Land managers in upper catchments are being asked to make expensive changes in land use, such as by planting trees, to attain environmental service targets, including reduced salt loads in rivers, to meet needs of downstream towns, farms and natural habitats. End-of-valley targets for salt loads have sometimes been set without a quantitative model of cause and effect regarding impacts on water yields, economic efficiency or distribution of costs and benefits among stakeholders. This paper presents a method for calculating a 'menu' of technically feasible options for changes from current to future mean water yields and salt loads from upstream catchments having local groundwater flow systems, and the land-use changes to attain each of these options at minimum cost. It sets the economic stage for upstream landholders to negotiate with downstream parties future water-yield and salt-load targets, on the basis of what it will cost to supply these ecosystem services.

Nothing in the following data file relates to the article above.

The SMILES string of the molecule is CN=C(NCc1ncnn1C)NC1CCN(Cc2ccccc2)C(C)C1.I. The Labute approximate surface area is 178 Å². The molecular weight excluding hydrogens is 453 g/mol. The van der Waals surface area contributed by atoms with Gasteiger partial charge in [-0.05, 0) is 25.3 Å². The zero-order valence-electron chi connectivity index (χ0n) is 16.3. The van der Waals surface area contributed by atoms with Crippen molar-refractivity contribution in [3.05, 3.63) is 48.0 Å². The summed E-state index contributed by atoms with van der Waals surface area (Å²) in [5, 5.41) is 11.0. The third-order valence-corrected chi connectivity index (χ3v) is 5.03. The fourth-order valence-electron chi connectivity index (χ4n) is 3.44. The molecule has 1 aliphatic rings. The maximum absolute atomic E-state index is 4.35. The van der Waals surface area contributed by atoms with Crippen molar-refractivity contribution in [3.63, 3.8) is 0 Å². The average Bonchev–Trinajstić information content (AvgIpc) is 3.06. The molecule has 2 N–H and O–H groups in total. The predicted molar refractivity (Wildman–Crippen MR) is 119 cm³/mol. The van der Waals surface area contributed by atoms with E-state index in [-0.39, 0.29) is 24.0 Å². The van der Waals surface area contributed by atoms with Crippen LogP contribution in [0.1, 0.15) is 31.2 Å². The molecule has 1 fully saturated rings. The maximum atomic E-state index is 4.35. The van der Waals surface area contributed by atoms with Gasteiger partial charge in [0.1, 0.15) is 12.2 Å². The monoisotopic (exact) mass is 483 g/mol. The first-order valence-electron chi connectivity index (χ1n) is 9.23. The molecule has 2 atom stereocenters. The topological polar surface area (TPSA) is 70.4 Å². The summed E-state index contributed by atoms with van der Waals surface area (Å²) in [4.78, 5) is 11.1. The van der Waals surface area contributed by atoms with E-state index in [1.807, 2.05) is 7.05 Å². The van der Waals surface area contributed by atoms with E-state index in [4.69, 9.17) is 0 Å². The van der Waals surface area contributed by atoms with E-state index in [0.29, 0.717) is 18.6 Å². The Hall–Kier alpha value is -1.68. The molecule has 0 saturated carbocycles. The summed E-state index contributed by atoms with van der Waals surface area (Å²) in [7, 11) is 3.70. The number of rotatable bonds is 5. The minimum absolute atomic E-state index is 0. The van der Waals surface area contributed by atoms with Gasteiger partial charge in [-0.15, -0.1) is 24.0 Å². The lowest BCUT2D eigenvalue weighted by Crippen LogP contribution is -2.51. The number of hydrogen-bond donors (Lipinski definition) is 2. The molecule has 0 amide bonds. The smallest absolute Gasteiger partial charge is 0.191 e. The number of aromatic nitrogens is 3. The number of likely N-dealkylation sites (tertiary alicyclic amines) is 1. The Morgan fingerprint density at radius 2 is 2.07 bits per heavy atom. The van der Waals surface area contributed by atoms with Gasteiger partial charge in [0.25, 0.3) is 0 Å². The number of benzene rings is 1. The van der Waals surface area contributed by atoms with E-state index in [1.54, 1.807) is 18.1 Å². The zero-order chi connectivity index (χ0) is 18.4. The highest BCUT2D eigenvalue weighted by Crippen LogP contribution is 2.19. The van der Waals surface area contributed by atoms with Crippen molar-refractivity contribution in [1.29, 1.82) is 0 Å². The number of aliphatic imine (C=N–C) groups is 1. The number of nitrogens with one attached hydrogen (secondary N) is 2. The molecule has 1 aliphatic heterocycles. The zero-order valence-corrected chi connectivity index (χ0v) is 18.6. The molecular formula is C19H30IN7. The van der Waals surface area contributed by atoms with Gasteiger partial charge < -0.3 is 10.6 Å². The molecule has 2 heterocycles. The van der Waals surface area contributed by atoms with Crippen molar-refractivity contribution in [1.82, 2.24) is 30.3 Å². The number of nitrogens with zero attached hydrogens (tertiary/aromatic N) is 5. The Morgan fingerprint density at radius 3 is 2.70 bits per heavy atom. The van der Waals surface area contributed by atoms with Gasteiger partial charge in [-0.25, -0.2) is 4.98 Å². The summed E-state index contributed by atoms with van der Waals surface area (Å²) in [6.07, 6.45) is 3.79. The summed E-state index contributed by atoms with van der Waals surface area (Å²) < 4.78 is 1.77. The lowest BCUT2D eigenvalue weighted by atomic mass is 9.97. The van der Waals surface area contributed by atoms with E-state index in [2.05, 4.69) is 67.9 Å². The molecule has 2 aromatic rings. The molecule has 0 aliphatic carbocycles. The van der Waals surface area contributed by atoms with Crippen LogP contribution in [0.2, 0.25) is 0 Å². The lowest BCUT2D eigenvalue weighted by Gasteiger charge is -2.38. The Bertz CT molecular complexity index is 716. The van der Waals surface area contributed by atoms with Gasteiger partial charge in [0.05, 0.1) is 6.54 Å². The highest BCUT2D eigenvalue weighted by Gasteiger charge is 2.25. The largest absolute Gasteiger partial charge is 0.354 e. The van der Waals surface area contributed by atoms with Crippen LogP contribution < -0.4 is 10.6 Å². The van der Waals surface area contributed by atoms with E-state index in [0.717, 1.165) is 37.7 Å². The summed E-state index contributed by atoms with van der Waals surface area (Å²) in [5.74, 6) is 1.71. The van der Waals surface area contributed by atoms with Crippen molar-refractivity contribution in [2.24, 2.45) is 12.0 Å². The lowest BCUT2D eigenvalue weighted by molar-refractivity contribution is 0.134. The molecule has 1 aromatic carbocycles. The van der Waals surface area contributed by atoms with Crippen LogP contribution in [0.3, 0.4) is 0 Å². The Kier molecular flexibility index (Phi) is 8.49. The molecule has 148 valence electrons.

|Number of pages||22|
|Journal||Australian Journal of Agricultural and Resource Economics|
|Publication status||Published - 2006|